A Tale of Two Cities
London is as much about wide-open vistas and leafy landscape escapes as it is high-density, sight-packed urban exploration. Central London is where the major museums, galleries and most iconic sights congregate, but visit Hampstead Heath or the Queen Elizabeth Olympic Park to flee the crowds and frolic in wide open green expanses. You can also venture further out to Kew Gardens, Richmond or Hampton Court Palace for beautiful panoramas of riverside London followed by a pint in a quiet waterside pub.
Discover some of the most unique and fulfilling experiences your next destination has to offer.
Tips & Travel trends to help you pick the perfect time to visit this destination.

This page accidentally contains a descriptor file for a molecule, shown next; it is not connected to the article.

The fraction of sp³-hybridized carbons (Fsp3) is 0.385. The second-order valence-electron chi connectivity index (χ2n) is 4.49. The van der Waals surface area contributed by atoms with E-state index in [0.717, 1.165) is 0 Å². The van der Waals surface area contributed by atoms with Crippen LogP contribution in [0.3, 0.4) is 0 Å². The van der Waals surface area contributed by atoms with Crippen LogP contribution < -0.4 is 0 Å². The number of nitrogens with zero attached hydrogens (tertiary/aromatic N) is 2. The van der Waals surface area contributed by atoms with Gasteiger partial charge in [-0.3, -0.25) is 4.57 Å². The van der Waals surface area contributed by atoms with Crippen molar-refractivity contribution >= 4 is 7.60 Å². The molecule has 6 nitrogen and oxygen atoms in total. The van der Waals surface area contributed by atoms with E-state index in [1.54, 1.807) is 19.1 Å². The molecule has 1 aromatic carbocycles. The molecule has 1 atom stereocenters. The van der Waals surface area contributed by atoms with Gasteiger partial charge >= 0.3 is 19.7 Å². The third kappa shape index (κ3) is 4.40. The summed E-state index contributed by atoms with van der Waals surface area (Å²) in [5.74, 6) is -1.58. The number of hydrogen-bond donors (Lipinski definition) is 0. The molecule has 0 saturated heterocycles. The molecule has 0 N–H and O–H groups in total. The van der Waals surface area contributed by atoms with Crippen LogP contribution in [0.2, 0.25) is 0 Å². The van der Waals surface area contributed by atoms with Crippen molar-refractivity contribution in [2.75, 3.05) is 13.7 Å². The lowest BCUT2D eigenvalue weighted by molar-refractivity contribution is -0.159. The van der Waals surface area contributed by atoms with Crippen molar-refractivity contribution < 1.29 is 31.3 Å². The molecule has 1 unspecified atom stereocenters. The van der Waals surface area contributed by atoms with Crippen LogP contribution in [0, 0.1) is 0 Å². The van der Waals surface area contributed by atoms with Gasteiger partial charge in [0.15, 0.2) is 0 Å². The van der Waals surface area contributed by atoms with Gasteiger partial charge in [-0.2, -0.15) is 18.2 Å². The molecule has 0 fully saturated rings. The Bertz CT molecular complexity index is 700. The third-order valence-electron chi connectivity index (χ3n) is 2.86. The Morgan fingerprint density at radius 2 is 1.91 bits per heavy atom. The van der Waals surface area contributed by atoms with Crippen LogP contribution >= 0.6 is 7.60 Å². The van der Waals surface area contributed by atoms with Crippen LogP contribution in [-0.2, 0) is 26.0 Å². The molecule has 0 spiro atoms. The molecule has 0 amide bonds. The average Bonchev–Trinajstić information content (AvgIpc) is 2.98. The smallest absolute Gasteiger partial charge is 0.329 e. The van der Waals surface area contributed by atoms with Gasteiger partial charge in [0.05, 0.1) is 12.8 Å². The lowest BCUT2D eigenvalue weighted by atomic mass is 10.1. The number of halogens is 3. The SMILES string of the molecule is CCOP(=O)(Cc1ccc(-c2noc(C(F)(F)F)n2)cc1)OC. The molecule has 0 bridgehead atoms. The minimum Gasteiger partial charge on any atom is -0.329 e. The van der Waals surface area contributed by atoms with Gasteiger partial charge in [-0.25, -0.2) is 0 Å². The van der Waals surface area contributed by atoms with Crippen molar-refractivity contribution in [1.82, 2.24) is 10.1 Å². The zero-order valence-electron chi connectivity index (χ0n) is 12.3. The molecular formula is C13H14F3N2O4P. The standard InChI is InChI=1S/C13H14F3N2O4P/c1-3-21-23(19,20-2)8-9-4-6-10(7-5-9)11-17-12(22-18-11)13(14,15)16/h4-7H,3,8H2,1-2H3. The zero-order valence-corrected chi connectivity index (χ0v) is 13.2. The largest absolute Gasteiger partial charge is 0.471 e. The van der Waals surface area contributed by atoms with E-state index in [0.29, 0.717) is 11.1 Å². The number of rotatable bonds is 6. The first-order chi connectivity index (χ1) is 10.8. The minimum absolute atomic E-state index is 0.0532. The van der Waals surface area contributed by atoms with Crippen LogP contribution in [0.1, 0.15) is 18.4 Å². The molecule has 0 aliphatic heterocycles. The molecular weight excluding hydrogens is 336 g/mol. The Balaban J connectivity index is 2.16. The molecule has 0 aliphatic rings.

Add visiting these must-see local hot spots and culture centers to your next travel itinerary.
Check out these fun-filled activities that the entire family can enjoy.
Plan a day trip full of local flavor and get back in time with these same-day options.
Browse the various transportation options to make your trip that much easier when you arrive.
Ways to maximize the fun without spending a dime on your next great adventure.
These are our favorite local haunts, touristy spots, and hidden gems throughout London.